It was then that our branch manager entered the picture. He was a Rajput himself, from eastern Rajasthan, but his father had converted to Christianity and their social mores were quite different from others’. Somewhat aloof, he seemed galvanised into action by Singh’s story. He roped in the block development officer (BDO), a young man who had taken up his duties only recently, strode over to Hari’s house the next day, and dragged his father to the branch, speaking to him reassuringly all the while. The fact that he was a native speaker of Marwari must have helped. Things moved fast. A loan got approved; the documents were drawn up; the branch manager sent for Hari’s brother-in-law in Mokalsar who had attended school and could read and write, and explained the entire transaction to him; the son-in-law persuaded Hari’s father that it was indeed a commercial transaction, not relief for which the state could clutch at his throat again. The BDO helped the family buy a sturdy pair of bullocks and a cart. In four or five days, the process got over.
The following Sunday, we all trooped to Hari’s place. The whole branch had been invited for lunch, as was the BDO. Only our head cashier, a devout Brahmin, excused himself. It was as ample a meal as the family’s meagre means would allow. We all sat in a row on the verandah and ate from plates made from tree leaves. There was much laughter, but Hari’s father sat almost in a daze in front of his guests. My eyes, however, kept going back to Hari, who pottered about, his face lit up with the smile that I had come to associate with him from the first day.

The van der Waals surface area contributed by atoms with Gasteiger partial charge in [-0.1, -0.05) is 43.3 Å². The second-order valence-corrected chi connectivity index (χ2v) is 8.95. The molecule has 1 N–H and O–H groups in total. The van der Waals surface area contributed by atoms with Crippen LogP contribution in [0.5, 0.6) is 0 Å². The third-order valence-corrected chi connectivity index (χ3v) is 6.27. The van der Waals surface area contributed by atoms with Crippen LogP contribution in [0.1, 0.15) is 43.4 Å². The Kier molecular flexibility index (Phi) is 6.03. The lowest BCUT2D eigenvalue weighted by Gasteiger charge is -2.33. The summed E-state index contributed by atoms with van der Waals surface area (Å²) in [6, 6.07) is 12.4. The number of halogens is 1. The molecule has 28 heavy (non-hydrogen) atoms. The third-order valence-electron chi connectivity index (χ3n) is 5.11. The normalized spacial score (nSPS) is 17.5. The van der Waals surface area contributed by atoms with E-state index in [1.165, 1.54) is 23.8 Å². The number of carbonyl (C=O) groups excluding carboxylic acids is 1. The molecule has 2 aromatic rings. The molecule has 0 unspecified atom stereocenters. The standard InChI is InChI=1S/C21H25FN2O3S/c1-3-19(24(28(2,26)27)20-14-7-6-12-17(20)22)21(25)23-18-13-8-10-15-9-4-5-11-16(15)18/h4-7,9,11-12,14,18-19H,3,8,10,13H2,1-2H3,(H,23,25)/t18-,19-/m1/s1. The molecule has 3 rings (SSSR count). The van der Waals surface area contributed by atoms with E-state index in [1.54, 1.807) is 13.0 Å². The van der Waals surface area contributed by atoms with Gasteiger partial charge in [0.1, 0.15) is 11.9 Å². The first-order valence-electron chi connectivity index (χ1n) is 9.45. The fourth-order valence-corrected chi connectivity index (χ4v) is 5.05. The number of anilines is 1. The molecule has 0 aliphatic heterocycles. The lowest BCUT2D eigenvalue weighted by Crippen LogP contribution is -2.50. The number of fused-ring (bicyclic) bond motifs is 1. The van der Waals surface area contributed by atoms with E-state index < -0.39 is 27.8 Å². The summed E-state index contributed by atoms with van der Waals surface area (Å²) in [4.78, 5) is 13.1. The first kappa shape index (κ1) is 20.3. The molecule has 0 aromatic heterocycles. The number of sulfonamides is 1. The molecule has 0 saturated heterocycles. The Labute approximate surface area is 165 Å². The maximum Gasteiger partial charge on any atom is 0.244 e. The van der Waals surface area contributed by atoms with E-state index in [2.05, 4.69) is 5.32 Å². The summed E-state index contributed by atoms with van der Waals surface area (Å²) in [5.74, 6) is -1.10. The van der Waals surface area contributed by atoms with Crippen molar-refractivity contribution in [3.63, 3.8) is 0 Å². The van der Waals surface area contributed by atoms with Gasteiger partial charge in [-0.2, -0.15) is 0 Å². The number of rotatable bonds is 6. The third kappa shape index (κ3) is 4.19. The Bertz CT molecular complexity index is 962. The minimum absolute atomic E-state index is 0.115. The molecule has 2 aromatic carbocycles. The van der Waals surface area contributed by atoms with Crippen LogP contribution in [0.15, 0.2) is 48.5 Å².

A great many years later, I was invited to a management institute by its batch of graduating students. They had arranged for some kind of a debate around the theme “Are private sector banks better or public sector banks?” The private sector, represented by a very senior, and very articulate, officer from one of the topmost banks based in Mumbai made its case very well, quoting numbers, reports and weighty opinions. Speaking after him, I simply narrated the incident I recounted above, adding that Hari’s smile had often enough helped relieve my gloom when things seemed to be not going well for me. I said that a couple of attractive job offers had come my way from new-generation private banks who were aggressively recruiting in the mid-1990s and I would be less than honest to claim that I had not wavered. In the end, however, I decided to stay on where I was, and I did not regret that decision. And that, if I were to begin again, I might still plump for a public sector bank, all the failings of the public sector notwithstanding, for the knowledge that I could make a difference to even a few ordinary lives was something I would not easily trade in for anything else. Somehow, the students voted that the public sector had won the day, and the very gracious gentleman from the private bank shook my hand warmly, saying that I had spoken ‘very well’. He did not tell me, though, if he thought there was anything in what I had said.
Much water has flown under the bridge since the day I was first confronted with the realities of the ‘other India’ I had not known. The public sector lies in a shambles; calls for wholesale privatisation are growing shriller by the day; (former NITI Aayog head) Arvind Panagariya seems to suggest that even the debate around private versus public was never relevant. Will even the epitaph for public sector banks not have room for the toothy smile on Hari’s swarthy face, then?
Anjan Basu freelances as literary critic, translator and commentator. “As Day is Breaking” is his book of translations from the work of the noted Bengali poet Subhash Mukhopadhyay. He worked for one of India’s largest commercial banks for over three decades, both inside the country and outside it.